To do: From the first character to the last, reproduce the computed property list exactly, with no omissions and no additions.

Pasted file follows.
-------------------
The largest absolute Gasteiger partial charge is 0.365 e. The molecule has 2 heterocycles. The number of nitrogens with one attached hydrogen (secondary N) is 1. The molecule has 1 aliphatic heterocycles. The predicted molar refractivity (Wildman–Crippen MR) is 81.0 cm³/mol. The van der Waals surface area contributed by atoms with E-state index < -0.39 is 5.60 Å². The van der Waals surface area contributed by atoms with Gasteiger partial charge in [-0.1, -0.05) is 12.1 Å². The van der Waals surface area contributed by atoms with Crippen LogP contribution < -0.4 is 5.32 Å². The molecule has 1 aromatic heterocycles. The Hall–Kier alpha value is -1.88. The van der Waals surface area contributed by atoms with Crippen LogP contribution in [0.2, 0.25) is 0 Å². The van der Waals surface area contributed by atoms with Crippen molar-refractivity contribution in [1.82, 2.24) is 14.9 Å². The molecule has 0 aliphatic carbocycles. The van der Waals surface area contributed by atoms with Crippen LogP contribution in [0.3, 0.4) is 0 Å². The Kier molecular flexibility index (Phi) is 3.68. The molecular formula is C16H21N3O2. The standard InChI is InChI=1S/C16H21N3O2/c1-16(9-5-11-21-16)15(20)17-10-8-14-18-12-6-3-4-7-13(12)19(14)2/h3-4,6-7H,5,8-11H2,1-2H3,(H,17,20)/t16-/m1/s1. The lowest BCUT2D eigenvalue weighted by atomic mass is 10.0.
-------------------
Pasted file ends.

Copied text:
The largest absolute Gasteiger partial charge is 0.365 e. The molecule has 2 heterocycles. The number of nitrogens with one attached hydrogen (secondary N) is 1. The molecule has 1 aliphatic heterocycles. The predicted molar refractivity (Wildman–Crippen MR) is 81.0 cm³/mol. The van der Waals surface area contributed by atoms with E-state index < -0.39 is 5.60 Å². The van der Waals surface area contributed by atoms with Gasteiger partial charge in [-0.1, -0.05) is 12.1 Å². The van der Waals surface area contributed by atoms with Crippen LogP contribution < -0.4 is 5.32 Å². The molecule has 1 aromatic heterocycles. The Hall–Kier alpha value is -1.88. The van der Waals surface area contributed by atoms with Crippen LogP contribution in [0.2, 0.25) is 0 Å². The van der Waals surface area contributed by atoms with Crippen molar-refractivity contribution in [1.82, 2.24) is 14.9 Å². The molecule has 0 aliphatic carbocycles. The van der Waals surface area contributed by atoms with Crippen LogP contribution in [0.3, 0.4) is 0 Å². The Kier molecular flexibility index (Phi) is 3.68. The molecular formula is C16H21N3O2. The standard InChI is InChI=1S/C16H21N3O2/c1-16(9-5-11-21-16)15(20)17-10-8-14-18-12-6-3-4-7-13(12)19(14)2/h3-4,6-7H,5,8-11H2,1-2H3,(H,17,20)/t16-/m1/s1. The lowest BCUT2D eigenvalue weighted by atomic mass is 10.0.